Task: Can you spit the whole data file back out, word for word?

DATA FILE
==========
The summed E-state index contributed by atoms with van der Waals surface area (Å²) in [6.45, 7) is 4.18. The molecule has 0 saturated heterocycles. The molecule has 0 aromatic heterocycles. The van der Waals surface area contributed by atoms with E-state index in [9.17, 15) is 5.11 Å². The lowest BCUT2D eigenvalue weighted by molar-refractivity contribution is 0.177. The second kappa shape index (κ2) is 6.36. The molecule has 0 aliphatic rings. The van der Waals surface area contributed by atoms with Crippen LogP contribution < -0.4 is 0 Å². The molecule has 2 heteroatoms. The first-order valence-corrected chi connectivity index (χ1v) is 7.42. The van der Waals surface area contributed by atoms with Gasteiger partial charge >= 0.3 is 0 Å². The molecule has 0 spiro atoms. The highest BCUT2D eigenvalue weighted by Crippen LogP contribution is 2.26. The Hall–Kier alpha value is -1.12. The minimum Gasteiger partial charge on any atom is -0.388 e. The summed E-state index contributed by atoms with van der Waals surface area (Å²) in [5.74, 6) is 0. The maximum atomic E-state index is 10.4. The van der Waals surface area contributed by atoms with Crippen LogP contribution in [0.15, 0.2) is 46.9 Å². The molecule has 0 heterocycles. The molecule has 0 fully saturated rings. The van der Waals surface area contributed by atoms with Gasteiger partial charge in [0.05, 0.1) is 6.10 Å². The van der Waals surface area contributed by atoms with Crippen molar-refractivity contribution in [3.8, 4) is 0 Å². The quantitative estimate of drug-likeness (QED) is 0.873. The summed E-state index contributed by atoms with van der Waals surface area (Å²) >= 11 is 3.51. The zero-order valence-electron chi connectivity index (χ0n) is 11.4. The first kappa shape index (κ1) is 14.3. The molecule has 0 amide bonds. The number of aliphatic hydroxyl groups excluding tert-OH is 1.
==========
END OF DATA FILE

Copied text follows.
The summed E-state index contributed by atoms with van der Waals surface area (Å²) in [6.45, 7) is 4.18. The molecule has 0 saturated heterocycles. The molecule has 0 aromatic heterocycles. The van der Waals surface area contributed by atoms with E-state index in [9.17, 15) is 5.11 Å². The lowest BCUT2D eigenvalue weighted by molar-refractivity contribution is 0.177. The second kappa shape index (κ2) is 6.36. The molecule has 0 aliphatic rings. The van der Waals surface area contributed by atoms with Crippen LogP contribution < -0.4 is 0 Å². The molecule has 2 heteroatoms. The first-order valence-corrected chi connectivity index (χ1v) is 7.42. The van der Waals surface area contributed by atoms with Gasteiger partial charge >= 0.3 is 0 Å². The molecule has 0 spiro atoms. The highest BCUT2D eigenvalue weighted by Crippen LogP contribution is 2.26. The Hall–Kier alpha value is -1.12. The minimum Gasteiger partial charge on any atom is -0.388 e. The summed E-state index contributed by atoms with van der Waals surface area (Å²) in [5.74, 6) is 0. The maximum atomic E-state index is 10.4. The van der Waals surface area contributed by atoms with Crippen LogP contribution in [0.15, 0.2) is 46.9 Å². The molecule has 0 heterocycles. The molecule has 0 fully saturated rings. The van der Waals surface area contributed by atoms with Gasteiger partial charge in [0.05, 0.1) is 6.10 Å². The van der Waals surface area contributed by atoms with Crippen molar-refractivity contribution in [3.8, 4) is 0 Å². The quantitative estimate of drug-likeness (QED) is 0.873. The summed E-state index contributed by atoms with van der Waals surface area (Å²) >= 11 is 3.51. The zero-order valence-electron chi connectivity index (χ0n) is 11.4. The first kappa shape index (κ1) is 14.3. The molecule has 0 amide bonds. The number of aliphatic hydroxyl groups excluding tert-OH is 1.